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I won’t make a habit of this, but a comment on this blog about the Dilbert Survey of Economists was so well written that I am promoting it. I don’t entirely agree with the writer’s point, but I am impressed with its clarity. Clear thinking makes me happy.

From user Olivaw:

As an economist, I find a number of the reactions to this survey very curious.

First, in general what economists agree on most of all is a framework for evaluating government policy. Notions such as efficiency, equity, market failure, market equilibrium, and benefit-cost analysis are regarded as useful ways of thinking about the economy and possible policy interventions.

Second, most economists I know are not highly partisan. This is in part because most economists like most people have other interests than partisan politics. But it is also because studying economics tends to lead towards having somewhat complicated views on issues that often cross party orthodoxy. So, most Democratic economists tend to be moderate Democrats, and most Republican economists are moderate Republicans.

Third, the notion that somehow being an economist would lead you inevitably to support a certain candidate is strange. Economists in many cases might largely agree on the framework for evaluating a policy. They might even agree on the policy's effects. But how to value the disparate effects relies in many cases on subjective values, about which economics as a profession has little useful to say (try philosophy).

So, for example, for many policies economists might agree that the policy should be evaluated in terms of its effects on efficiency (the size of the economic pie) and equity (how equally the pie is distributed). In some cases, economists might even agree on the approximate size of these efficiency and equity effects. However, if the policy increases efficiency but decreases equity, or decreases efficiency but increases equity, there is NOTHING in economics that tells you what relative value you should place on efficiency vs. equity, and therefore what you should choose.

In general, I suspect the economists who favor Obama tend to have a greater relative weight on equity vs. efficiency compared to economists who favor McCain. Both groups might agree that both efficiency and equity are important, but they disagree PHILOSOPHICALLY (outside of their training as economists) on the relative importance of these two social values.
 
 
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Apr 14, 2009
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Apr 14, 2009
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Sep 22, 2008
Hello,

First comment, about the survey. I think that Scott expected most economy experts to be pro McCain, and the fact that it is the other way around has thrown him off-balance. Now we discuss about CEOs and the likes.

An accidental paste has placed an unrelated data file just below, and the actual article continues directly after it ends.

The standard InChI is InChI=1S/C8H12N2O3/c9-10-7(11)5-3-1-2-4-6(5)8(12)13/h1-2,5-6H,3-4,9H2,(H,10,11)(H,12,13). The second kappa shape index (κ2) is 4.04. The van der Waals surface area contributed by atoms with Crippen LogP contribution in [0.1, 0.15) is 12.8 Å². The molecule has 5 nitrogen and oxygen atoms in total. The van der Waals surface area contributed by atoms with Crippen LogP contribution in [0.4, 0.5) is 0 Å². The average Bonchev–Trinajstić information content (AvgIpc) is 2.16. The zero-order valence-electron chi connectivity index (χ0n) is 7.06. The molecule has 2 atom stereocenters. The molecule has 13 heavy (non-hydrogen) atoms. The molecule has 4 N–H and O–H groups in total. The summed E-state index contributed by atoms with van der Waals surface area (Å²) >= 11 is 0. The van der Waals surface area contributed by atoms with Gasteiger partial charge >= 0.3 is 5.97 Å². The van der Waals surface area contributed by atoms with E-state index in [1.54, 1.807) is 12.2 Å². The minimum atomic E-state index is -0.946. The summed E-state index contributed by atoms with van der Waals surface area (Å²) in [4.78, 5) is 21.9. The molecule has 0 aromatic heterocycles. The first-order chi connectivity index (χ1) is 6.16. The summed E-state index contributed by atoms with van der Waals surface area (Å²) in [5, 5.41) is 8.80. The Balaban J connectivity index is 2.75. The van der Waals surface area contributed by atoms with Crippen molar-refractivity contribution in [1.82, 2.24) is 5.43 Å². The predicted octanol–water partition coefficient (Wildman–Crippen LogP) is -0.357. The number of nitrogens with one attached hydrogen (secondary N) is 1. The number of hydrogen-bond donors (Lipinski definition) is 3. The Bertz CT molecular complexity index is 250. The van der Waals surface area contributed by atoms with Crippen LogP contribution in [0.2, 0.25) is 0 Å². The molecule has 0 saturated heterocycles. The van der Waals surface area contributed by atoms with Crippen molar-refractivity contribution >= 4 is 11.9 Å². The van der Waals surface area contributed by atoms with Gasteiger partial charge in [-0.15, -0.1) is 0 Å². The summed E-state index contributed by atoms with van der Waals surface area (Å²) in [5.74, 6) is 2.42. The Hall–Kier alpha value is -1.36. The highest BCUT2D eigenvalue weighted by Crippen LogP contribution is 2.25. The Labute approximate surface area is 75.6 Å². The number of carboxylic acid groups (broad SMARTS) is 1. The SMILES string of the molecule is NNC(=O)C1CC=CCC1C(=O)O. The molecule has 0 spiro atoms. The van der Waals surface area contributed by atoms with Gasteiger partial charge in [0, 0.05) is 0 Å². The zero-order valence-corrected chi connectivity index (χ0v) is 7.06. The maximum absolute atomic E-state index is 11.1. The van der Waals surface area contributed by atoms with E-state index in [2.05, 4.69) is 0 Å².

Second: CEOs know about running business, not about economy. They are different things, just related. Regardless of the ethics or stupidity of real-life CEOs, I think most are very good at running companies.

Third: after reading the following blog entry, I wonder that ANY economist is for McCain...
http://www.dailykos.com/storyonly/2008/9/21/9322/74248/245/602838

Regards,
christian
 
 
Sep 19, 2008
I don't want to hear anything like this from you until the dilbert strip is funny again. These last few days have been atrocious. It might be that lame female character, but the head explode one makes me think otherwise. Honestly, "cleanup in aisle three?" That's the punchline? argh.
 
 
Sep 19, 2008
As a Dibert and Scott fan I am glad to see so much valuable comments, other blogs I read every day are the one from Dani Rodrik and Chris Blattman, I wonder if they would comment on your great job Scott.

I agree to the idea that even scholars are human being, in short and in a dichotomist way I think that:

- well educated people think rationally when they have data to analyze, but emotionally when they can only guess.

- Less educated people thin emotionally what ever.

Of course we can temperate it because forecasts are made on previous data, but Lehman Brothers jobless guys and girls should agree that forecasts are not fully scientific stuffs.

To get back to the basic and thinking to Pascal’s pensees we can imagine that economists are in majority mathematical minds, therefore less acute when it comes to estimations, they would probably more rely on past data, and past data just bring light to the path behind.
 
 
+1 Rank Up Rank Down
Sep 19, 2008
Does anyone else get this guy's user name?

http://en.wikipedia.org/wiki/R._Daneel_Olivaw
 
 
0 Rank Up Rank Down
Sep 19, 2008
I found the survey and the following discussion really interesting (especially because I am an economist).

In particular, the conclusion by Dilbert that: